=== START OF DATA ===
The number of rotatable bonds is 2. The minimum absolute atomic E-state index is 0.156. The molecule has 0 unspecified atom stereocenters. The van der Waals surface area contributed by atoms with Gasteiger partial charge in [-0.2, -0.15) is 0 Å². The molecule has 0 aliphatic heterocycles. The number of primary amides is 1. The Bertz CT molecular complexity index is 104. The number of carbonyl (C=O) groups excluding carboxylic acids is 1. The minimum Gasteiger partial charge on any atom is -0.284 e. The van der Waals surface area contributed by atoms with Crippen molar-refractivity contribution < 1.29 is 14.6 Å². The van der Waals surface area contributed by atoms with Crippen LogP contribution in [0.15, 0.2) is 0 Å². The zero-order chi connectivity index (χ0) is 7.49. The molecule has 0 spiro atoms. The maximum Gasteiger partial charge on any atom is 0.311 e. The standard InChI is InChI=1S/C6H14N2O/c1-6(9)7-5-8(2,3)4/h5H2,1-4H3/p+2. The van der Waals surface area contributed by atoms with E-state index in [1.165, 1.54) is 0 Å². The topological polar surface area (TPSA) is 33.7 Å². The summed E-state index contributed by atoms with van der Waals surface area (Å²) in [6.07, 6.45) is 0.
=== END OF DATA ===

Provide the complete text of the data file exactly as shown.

The number of rotatable bonds is 2. The minimum absolute atomic E-state index is 0.156. The molecule has 0 unspecified atom stereocenters. The van der Waals surface area contributed by atoms with Gasteiger partial charge in [-0.2, -0.15) is 0 Å². The molecule has 0 aliphatic heterocycles. The number of primary amides is 1. The Bertz CT molecular complexity index is 104. The number of carbonyl (C=O) groups excluding carboxylic acids is 1. The minimum Gasteiger partial charge on any atom is -0.284 e. The van der Waals surface area contributed by atoms with Crippen molar-refractivity contribution < 1.29 is 14.6 Å². The van der Waals surface area contributed by atoms with Crippen LogP contribution in [0.15, 0.2) is 0 Å². The zero-order chi connectivity index (χ0) is 7.49. The molecule has 0 spiro atoms. The maximum Gasteiger partial charge on any atom is 0.311 e. The standard InChI is InChI=1S/C6H14N2O/c1-6(9)7-5-8(2,3)4/h5H2,1-4H3/p+2. The van der Waals surface area contributed by atoms with E-state index in [1.165, 1.54) is 0 Å². The topological polar surface area (TPSA) is 33.7 Å². The summed E-state index contributed by atoms with van der Waals surface area (Å²) in [6.07, 6.45) is 0.